This week I found myself in the familiar predicament that thousands of other working parents found themselves in too: School cancelled, again. No backup childcare plan in place. Work commitments up the wazoo. As the parent in my dyad with the more flexible schedule, it’s on me to solve the problem, leaving me furious and incredulous anew.
It’s the Groundhog Day dilemma that repeats with each generation, like an unwanted legacy we can’t shake. It’s the snowball that never melts. After 40 years of fighting for the recognition that workers have families too, it’s still a truth nearly universally unacknowledged that a working parent mother on a snow day is screwed. As Brigid Shulte reminds us in her very good book “Overwhelmed,” the efforts of feminists to secure a smidgeon of the working family supports our sisters have in, say, Sweden, fail time and again. Our country touts “family values,” then leaves working families out in the cold.
Ah, snow days. They really blow days. The continued lack of collective solutions to what is obviously a social problem leaves each working parent like me frantically dialing around until we find a relative, friend, daycare, or paid sitter who can dig us out and save the day.
But this doesn’t have to be.
Having grown up in the 1970s in a Midwestern town just a few miles from where I live now, I can count on one hand the number of snow days we used to have in a year. I grock with all those harking back to the good ole days when we just dressed in layers and waited for the bus in subzero temps. Snow days are for the South.
But I get why snow days exist and I defer, utterly, to the school administrators’ decisions. Many families can’t afford subzero-rated winter coats for their kids. Snow days are meant to keep kids–all kids–safe from frostbite, which is a real danger during this polar vortex global warming apocalypse. I grew up in a well-off suburb, where kids had access to Gortex and fleece. As long as this mini-ice age continues, snow days will continue, until we can figure out a way to make sure every child is properly clothed. Which is something, it goes without saying, we as a society absolutely must do. (For starters, donate coats here, here, and here.)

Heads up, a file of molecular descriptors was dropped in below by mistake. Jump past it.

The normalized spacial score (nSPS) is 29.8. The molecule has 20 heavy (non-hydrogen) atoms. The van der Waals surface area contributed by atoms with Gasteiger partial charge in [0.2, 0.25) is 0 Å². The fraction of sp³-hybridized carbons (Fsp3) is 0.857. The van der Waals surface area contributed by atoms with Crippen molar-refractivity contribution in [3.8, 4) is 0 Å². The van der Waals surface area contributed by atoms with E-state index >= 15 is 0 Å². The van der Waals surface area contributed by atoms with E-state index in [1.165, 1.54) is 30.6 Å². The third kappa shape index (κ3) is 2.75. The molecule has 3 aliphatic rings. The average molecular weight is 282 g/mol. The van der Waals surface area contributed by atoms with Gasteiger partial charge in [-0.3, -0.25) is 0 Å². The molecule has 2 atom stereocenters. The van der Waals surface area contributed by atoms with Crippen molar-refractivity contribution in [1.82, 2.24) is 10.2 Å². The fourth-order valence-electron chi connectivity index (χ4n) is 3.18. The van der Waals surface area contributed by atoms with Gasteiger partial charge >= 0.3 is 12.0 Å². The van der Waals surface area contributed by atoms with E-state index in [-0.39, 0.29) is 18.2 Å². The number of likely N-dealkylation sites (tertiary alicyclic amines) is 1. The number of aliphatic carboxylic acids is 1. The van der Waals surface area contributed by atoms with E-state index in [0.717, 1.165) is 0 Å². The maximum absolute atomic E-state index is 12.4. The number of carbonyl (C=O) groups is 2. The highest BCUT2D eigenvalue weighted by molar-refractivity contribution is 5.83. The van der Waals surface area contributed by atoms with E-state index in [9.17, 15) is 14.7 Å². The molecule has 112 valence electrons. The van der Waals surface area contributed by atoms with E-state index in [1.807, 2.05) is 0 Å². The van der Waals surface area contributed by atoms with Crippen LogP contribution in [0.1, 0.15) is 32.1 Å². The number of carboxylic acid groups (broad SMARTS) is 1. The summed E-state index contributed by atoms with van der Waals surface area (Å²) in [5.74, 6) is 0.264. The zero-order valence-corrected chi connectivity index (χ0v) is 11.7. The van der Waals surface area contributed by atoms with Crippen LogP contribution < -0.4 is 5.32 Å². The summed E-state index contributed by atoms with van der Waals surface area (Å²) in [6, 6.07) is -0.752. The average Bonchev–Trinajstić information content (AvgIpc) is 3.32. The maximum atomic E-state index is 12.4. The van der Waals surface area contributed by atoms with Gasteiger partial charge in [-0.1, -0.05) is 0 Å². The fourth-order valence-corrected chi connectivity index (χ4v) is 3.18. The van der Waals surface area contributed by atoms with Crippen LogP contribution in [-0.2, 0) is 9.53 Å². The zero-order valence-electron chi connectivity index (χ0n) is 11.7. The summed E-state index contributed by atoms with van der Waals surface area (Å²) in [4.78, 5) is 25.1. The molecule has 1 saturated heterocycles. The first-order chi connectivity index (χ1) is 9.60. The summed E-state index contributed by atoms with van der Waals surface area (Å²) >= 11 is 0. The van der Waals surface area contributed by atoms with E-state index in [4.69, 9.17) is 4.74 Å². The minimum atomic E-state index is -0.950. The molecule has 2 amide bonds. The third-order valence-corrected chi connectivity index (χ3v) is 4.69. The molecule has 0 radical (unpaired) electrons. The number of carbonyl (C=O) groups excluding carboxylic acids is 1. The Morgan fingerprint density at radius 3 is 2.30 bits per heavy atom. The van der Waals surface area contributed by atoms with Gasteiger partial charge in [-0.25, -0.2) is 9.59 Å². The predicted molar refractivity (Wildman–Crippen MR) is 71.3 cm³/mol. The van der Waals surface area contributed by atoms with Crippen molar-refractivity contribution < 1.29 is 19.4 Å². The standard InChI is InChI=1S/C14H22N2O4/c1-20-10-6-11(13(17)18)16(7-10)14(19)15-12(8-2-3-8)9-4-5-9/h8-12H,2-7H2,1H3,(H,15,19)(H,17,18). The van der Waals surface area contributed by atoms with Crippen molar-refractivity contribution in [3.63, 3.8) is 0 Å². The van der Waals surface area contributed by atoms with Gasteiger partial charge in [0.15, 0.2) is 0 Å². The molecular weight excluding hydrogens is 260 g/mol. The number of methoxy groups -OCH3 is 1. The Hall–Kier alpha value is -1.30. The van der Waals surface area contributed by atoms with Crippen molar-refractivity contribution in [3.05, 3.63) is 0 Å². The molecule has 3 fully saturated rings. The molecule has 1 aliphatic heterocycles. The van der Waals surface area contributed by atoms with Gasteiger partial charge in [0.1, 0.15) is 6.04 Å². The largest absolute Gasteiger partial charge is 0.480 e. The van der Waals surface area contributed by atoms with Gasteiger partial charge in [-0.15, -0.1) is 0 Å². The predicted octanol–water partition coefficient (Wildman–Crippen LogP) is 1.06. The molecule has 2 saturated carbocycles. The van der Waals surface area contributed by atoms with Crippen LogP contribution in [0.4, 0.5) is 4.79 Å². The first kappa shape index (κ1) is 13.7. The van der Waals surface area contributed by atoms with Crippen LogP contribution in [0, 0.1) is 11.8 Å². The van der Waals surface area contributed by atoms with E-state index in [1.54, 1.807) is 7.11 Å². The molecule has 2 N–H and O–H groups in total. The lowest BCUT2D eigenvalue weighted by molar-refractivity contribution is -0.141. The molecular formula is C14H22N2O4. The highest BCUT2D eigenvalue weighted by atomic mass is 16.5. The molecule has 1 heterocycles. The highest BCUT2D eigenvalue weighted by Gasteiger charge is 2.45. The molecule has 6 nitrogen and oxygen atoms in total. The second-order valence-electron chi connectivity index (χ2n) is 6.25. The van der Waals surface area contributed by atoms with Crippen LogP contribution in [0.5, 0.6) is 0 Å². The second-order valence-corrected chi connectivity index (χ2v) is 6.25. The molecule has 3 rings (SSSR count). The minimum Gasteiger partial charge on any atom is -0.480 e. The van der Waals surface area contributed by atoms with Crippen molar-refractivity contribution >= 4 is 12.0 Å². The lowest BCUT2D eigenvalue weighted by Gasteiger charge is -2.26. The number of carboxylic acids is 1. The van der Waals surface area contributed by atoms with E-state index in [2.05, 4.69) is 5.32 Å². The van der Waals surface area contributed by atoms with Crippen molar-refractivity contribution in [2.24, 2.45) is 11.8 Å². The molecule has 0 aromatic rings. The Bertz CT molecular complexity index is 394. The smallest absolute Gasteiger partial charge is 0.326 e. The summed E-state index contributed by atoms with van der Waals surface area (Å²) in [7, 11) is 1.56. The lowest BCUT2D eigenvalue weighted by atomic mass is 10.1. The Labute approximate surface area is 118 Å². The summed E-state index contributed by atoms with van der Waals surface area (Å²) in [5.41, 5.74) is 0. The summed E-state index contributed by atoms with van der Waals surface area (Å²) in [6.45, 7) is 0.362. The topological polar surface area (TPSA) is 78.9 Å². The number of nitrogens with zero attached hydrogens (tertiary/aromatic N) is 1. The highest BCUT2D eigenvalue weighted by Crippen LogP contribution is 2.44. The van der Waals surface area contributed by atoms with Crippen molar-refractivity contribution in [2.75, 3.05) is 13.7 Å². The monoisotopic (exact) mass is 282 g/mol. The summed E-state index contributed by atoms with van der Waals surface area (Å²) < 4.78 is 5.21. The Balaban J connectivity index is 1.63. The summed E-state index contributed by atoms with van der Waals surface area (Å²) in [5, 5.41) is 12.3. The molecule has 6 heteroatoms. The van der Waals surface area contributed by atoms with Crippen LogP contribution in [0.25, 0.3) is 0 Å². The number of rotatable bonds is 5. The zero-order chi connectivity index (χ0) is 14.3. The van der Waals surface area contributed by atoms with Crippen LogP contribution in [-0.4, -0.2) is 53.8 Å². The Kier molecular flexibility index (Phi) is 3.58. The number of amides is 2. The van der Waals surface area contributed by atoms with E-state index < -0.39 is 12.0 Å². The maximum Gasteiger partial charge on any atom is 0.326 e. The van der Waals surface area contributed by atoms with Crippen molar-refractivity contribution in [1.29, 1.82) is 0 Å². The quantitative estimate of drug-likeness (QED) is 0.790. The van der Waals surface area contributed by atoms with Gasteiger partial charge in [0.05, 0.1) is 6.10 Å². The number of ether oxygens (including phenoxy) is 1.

To be sure, personally, I may wish for fewer closings. And don’t get me wrong–I fantasize about parochial school. “The Jewish schools don’t close,” I overheard a therapist at my son’s OT clinic say yesterday, explaining to another mother that they lose enough school days from the Jewish holidays alone. Chalk one up for Jewish day school. But I am not questioning the necessity or merits of snow day closures. My preschool’s administrators have the kids’ interests at heart, and they are right to do as they do.
We can debate the merits of snow days til we’re blue, but the reality is, snow days are here. So let’s get talking solutions. In the past two days, I’ve thought of more than a few–none of which, I’m sure, are all that new. (See: Groundhog Day.)
Here are the most obvious two:
1. Coworking spaces (like mine!) and traditional workplaces alike should set up Snow Day Nanny Shares, where sitters who are available get together at one family’s home and all the kids needing coverage have one big fat group playdate, drink hot chocolate, and eat chicken soup.
2. Red Cross-certified teenagers seeking cash should create a Snow Day Collective pop-up site or Facebook page in every community, whereby parents seeking coverage for their younger ones can find a vetted group of teen sitters right there in the neighborhood, so no one has to travel far.
While we must still wish and push like crazy for structural solutions, we can also do something fast, right here and now, in our own backyards. Invoking the words of Margaret Mead: “Never doubt that a small group of thoughtful, committed citizens can change the world. Indeed, it is the only thing that ever has.”
Snow Day Collective, people. Who’s in?